Today my blog is five years old. I’m amazed that I’m still at it after my first post in 2003. Since that time the blog worked its way into an important aspect of my life and the way I think. It helped me meet new friends and challenged me to sometimes think deeply about how I saw things or how I acted. Much more than a diary, it grew with my thoughts and often branched out from interactions I had with others. Intellectually and perhaps emotionally the blog acted as a slate to compare myself to.
So much has changed since I started the blog, so much of what I wanted to do here has mutated and adapted, so much of how I feel about myself and the world has evolved. The rage against the war has quieted and my very lifestyle has taken a big sidestep way off the path I had earlier imagined my life would be. If I am honest I can’t say it was for the better, at least not yet. I just spent two months almost totally solitary, without anyone to talk to or go see (my university doesn’t allow the teachers to go anywhere during the two month break). I’m just barely hanging in there mentally and with the university school year starting up again tomorrow at least there will be contact with people to offset the loneliness. But it is a rather empty poultice due to the school’s awful indifference to its employees and the terrible morale. In my whole life I’ve never worked in a place so unorganized, full of discrimination, and rife with resentment.
But I realize it is just a stepping stone and I must endure for a while. In the meantime I am making plans. I hope to get a degree in environmental education and eventually work with place-based education, hopefully while still using my background in writing and art. I’ve been researching online degrees and, for later, resident degrees at different educational institutions, places like The North Cascades Institute and The Antioch New England University Department of Environmental Studies. I’m not sure I can follow up the education with good jobs here in Japan, though I do hope to spend some time with Kevin from One Life Japan and learn a bit more about alternate lifestyles in Japan. I’m not even sure that getting yet another degree will help me in the direction I want to go at all. I’m more interested in grassroots education than the big, disconnected world of academia.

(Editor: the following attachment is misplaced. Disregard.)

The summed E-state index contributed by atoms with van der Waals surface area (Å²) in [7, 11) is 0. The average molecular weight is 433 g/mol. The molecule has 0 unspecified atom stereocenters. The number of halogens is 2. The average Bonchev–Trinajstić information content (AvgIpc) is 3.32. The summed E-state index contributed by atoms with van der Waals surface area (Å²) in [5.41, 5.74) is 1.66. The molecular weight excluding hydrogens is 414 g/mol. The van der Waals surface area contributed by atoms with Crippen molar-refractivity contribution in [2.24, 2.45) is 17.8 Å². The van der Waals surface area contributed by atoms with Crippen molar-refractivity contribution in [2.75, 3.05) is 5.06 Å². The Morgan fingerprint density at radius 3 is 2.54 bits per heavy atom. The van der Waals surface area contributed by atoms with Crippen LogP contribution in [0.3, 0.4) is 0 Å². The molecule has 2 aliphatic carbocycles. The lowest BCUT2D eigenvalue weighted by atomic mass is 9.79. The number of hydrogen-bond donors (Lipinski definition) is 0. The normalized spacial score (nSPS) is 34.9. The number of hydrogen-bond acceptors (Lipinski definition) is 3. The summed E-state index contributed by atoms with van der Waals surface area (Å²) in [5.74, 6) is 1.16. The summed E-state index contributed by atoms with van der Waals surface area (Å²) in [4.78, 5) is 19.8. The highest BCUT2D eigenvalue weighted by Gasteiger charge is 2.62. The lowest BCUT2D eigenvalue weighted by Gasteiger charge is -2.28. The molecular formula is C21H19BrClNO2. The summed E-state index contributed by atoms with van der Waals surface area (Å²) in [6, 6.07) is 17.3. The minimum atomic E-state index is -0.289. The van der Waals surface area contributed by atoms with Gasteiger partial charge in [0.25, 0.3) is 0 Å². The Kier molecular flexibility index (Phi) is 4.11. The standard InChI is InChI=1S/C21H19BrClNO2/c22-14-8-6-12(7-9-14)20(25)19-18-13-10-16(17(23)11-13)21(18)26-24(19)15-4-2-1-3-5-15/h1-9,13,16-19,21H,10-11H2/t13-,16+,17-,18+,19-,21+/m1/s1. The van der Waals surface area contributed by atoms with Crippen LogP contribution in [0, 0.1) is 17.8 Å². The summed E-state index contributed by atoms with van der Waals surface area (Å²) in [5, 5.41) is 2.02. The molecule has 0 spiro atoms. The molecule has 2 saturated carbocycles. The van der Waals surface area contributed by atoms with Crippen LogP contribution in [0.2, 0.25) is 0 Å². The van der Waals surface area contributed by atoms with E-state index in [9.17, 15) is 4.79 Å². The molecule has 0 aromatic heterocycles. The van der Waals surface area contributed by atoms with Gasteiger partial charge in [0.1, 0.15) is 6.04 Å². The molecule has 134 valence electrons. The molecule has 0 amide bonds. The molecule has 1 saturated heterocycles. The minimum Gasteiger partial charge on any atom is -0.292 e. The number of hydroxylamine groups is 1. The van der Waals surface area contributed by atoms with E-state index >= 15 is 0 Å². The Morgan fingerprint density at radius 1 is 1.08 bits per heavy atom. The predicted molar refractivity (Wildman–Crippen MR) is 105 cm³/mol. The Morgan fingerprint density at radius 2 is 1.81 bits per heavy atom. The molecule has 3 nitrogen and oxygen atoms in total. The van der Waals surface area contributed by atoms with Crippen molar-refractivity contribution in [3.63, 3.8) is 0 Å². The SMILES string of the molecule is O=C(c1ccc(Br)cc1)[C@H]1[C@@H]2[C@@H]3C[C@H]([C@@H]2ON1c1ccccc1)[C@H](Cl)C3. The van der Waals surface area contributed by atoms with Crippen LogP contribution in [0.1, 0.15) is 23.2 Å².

Socially Japan has been a disaster for me and as I see it right now it is time to move on. In August I hope to take a few weeks and visit Vancouver, Canada and take a look around at possibilities. I think it has all the advantages I am looking for in a place to live, including all the natural wandering grounds I need so badly, a diverse culture, a softer political atmosphere, connections with Asia, and relative proximity to my mother and brother on the east coast of the States. I also have friends there so I wouldn’t be starting out completely alone. I still think about New Zealand, and want to visit possibly next winter, but it is awfully far from family. But I haven’t completely ruled it out yet. Of course, I still have to find a way to get into any of these places I am looking at.
It’s really too bad that I couldn’t find my place here in Japan. Maybe it is bad luck or maybe it is my terrible social skills. It doesn’t help that I am shy or that I don’t like pushing my ambitions on others, though I know that in order to survive and get your way in the world you have to be aggressive. That’s the Japanese aspect of my personality, I guess. The only thing is that it doesn’t work if you’re not Japanese, so I end up being humble without the benefits. But who needs benefits? (^J^)/”
Keeping at the blog for five years has been an interesting ride. It still hasn’t ended yet and I hope to organize it better so that I can post more regularly and keep in better touch with those who visit. If anything it is the people I have met here that have made it all worth it.